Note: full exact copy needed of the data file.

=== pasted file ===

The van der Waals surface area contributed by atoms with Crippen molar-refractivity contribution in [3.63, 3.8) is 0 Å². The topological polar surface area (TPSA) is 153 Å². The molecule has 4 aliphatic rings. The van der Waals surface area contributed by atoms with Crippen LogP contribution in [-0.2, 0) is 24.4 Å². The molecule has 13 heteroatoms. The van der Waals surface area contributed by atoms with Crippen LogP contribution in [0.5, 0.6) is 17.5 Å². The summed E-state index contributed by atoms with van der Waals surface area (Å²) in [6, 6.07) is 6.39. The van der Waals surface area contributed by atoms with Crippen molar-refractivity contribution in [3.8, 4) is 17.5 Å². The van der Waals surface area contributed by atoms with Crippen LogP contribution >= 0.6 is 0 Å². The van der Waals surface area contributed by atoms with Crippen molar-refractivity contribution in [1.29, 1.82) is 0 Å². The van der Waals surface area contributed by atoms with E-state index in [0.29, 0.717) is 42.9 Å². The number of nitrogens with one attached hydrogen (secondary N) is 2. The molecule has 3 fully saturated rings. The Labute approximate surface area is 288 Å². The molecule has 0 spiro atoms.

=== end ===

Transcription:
The van der Waals surface area contributed by atoms with Crippen molar-refractivity contribution in [3.63, 3.8) is 0 Å². The topological polar surface area (TPSA) is 153 Å². The molecule has 4 aliphatic rings. The van der Waals surface area contributed by atoms with Crippen LogP contribution in [-0.2, 0) is 24.4 Å². The molecule has 13 heteroatoms. The van der Waals surface area contributed by atoms with Crippen LogP contribution in [0.5, 0.6) is 17.5 Å². The summed E-state index contributed by atoms with van der Waals surface area (Å²) in [6, 6.07) is 6.39. The van der Waals surface area contributed by atoms with Crippen molar-refractivity contribution in [3.8, 4) is 17.5 Å². The van der Waals surface area contributed by atoms with Crippen LogP contribution >= 0.6 is 0 Å². The van der Waals surface area contributed by atoms with Crippen molar-refractivity contribution in [1.29, 1.82) is 0 Å². The van der Waals surface area contributed by atoms with E-state index in [0.29, 0.717) is 42.9 Å². The number of nitrogens with one attached hydrogen (secondary N) is 2. The molecule has 3 fully saturated rings. The Labute approximate surface area is 288 Å². The molecule has 0 spiro atoms.